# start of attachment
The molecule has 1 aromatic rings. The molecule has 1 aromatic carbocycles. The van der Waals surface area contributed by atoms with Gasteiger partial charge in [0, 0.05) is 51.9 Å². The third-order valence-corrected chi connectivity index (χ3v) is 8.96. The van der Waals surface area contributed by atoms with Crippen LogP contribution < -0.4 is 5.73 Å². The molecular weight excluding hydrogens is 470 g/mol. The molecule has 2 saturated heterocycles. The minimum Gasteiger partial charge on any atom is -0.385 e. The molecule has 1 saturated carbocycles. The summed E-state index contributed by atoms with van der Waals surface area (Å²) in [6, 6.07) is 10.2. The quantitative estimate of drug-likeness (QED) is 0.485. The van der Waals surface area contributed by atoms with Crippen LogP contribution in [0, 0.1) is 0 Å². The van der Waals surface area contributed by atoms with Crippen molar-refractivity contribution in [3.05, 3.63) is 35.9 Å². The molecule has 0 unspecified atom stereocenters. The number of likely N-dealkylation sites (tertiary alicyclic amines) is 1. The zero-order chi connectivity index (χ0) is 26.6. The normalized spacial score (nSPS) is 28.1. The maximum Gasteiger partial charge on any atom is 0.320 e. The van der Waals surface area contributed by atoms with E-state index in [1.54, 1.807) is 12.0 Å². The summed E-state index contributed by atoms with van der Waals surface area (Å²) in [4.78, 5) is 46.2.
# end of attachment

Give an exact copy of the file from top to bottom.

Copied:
The molecule has 1 aromatic rings. The molecule has 1 aromatic carbocycles. The van der Waals surface area contributed by atoms with Gasteiger partial charge in [0, 0.05) is 51.9 Å². The third-order valence-corrected chi connectivity index (χ3v) is 8.96. The van der Waals surface area contributed by atoms with Crippen LogP contribution < -0.4 is 5.73 Å². The molecular weight excluding hydrogens is 470 g/mol. The molecule has 2 saturated heterocycles. The minimum Gasteiger partial charge on any atom is -0.385 e. The molecule has 1 saturated carbocycles. The summed E-state index contributed by atoms with van der Waals surface area (Å²) in [6, 6.07) is 10.2. The quantitative estimate of drug-likeness (QED) is 0.485. The van der Waals surface area contributed by atoms with Crippen LogP contribution in [0, 0.1) is 0 Å². The van der Waals surface area contributed by atoms with Crippen molar-refractivity contribution in [3.05, 3.63) is 35.9 Å². The molecule has 0 unspecified atom stereocenters. The number of likely N-dealkylation sites (tertiary alicyclic amines) is 1. The zero-order chi connectivity index (χ0) is 26.6. The normalized spacial score (nSPS) is 28.1. The maximum Gasteiger partial charge on any atom is 0.320 e. The van der Waals surface area contributed by atoms with E-state index in [1.54, 1.807) is 12.0 Å². The summed E-state index contributed by atoms with van der Waals surface area (Å²) in [4.78, 5) is 46.2.